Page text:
Dr. Robert received her BA from Louisiana State University and her PhD from Yale University. She serves on the Committee on Faith and Order for the United Methodist Church.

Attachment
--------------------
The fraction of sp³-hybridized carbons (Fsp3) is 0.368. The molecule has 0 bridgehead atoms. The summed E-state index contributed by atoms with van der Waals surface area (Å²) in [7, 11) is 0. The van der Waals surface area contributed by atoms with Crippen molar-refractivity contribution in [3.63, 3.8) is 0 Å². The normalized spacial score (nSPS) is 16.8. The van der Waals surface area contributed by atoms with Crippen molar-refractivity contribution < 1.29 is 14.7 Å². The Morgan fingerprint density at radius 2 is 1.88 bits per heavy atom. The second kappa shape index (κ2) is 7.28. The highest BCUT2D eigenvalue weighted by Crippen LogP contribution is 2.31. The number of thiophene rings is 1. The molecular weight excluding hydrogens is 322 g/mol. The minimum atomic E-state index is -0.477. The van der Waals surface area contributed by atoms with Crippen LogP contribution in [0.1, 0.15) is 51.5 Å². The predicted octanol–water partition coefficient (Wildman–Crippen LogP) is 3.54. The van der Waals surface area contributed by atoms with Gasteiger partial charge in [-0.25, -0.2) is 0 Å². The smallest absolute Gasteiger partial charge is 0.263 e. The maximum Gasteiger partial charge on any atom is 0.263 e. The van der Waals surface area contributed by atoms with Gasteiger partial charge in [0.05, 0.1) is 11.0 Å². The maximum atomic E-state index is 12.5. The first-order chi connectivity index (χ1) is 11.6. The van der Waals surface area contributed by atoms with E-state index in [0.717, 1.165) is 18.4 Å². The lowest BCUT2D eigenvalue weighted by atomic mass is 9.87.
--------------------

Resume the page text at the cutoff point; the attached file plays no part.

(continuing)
Walter Earl Fluker is the Martin Luther King, Jr. Professor of Ethical Leadership and the editor of the Howard Thurman Papers Project. Before coming to Boston University School of Theology, he was founding executive director of the Leadership Center and the Coca-Cola Professor of Leadership Studies at Morehouse College. Fluker is a featured speaker, lecturer and workshop leader for professionals and emerging leaders in public and private domains. His recent publications include two volumes of a multi-volume series entitled, The Papers of Howard Washington Thurman: volume I, My People Need Me and volume II, “Christian, Who Calls Me Christian?” (University of South Carolina Press, 2009, 2011); and Ethical Leadership: The Quest for Character, Civility and Community (Fortress, 2009). He is completing a manuscript entitled, The Ground Has Shifted: Essays on Spirituality, Ethics and Leadership from African American Moral Traditions. His prior academic experience includes professorial and administrative positions at Vanderbilt University, Harvard College, Dillard University and Colgate-Rochester Divinity School; and has served as visiting professor and scholar at Harvard University, The University of Cape Town in South Africa, Columbia Theological Seminary and Princeton Theological Seminary. He is married to Sharon Watson Fluker and is the father of four children and five grandchildren.